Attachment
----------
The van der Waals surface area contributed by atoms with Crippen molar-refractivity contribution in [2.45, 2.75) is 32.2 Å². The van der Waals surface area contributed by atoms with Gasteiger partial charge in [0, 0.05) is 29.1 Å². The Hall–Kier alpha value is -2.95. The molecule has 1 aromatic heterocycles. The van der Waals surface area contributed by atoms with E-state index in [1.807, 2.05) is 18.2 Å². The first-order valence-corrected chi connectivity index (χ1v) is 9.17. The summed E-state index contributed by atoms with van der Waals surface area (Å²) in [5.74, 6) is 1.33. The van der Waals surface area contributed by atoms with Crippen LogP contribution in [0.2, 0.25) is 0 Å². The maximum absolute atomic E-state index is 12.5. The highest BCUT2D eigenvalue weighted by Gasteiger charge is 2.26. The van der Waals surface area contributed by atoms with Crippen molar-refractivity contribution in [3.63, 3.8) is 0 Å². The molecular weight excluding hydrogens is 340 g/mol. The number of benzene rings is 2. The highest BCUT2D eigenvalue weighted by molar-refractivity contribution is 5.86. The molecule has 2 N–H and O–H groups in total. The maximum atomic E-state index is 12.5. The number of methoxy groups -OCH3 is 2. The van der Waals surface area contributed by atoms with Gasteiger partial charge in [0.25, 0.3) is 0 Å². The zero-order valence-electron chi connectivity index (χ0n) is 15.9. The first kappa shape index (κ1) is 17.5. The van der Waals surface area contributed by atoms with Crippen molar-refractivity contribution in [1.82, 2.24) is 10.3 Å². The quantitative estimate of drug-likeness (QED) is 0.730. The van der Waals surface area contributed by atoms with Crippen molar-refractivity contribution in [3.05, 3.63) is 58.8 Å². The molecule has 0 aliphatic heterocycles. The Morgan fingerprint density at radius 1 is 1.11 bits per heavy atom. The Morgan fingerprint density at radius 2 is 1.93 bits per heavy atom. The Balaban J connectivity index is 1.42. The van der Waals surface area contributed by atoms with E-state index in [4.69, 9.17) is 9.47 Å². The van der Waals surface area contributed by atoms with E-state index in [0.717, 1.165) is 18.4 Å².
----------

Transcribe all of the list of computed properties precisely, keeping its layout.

The van der Waals surface area contributed by atoms with Crippen molar-refractivity contribution in [2.45, 2.75) is 32.2 Å². The van der Waals surface area contributed by atoms with Gasteiger partial charge in [0, 0.05) is 29.1 Å². The Hall–Kier alpha value is -2.95. The molecule has 1 aromatic heterocycles. The van der Waals surface area contributed by atoms with E-state index in [1.807, 2.05) is 18.2 Å². The first-order valence-corrected chi connectivity index (χ1v) is 9.17. The summed E-state index contributed by atoms with van der Waals surface area (Å²) in [5.74, 6) is 1.33. The van der Waals surface area contributed by atoms with Crippen LogP contribution in [0.2, 0.25) is 0 Å². The maximum absolute atomic E-state index is 12.5. The highest BCUT2D eigenvalue weighted by Gasteiger charge is 2.26. The van der Waals surface area contributed by atoms with Crippen molar-refractivity contribution in [3.63, 3.8) is 0 Å². The molecular weight excluding hydrogens is 340 g/mol. The number of benzene rings is 2. The highest BCUT2D eigenvalue weighted by molar-refractivity contribution is 5.86. The molecule has 2 N–H and O–H groups in total. The maximum atomic E-state index is 12.5. The number of methoxy groups -OCH3 is 2. The van der Waals surface area contributed by atoms with Gasteiger partial charge in [0.25, 0.3) is 0 Å². The zero-order valence-electron chi connectivity index (χ0n) is 15.9. The first kappa shape index (κ1) is 17.5. The van der Waals surface area contributed by atoms with Crippen molar-refractivity contribution in [1.82, 2.24) is 10.3 Å². The quantitative estimate of drug-likeness (QED) is 0.730. The van der Waals surface area contributed by atoms with Crippen molar-refractivity contribution in [3.05, 3.63) is 58.8 Å². The molecule has 0 aliphatic heterocycles. The Morgan fingerprint density at radius 1 is 1.11 bits per heavy atom. The Morgan fingerprint density at radius 2 is 1.93 bits per heavy atom. The Balaban J connectivity index is 1.42. The van der Waals surface area contributed by atoms with E-state index in [4.69, 9.17) is 9.47 Å². The van der Waals surface area contributed by atoms with E-state index in [0.717, 1.165) is 18.4 Å².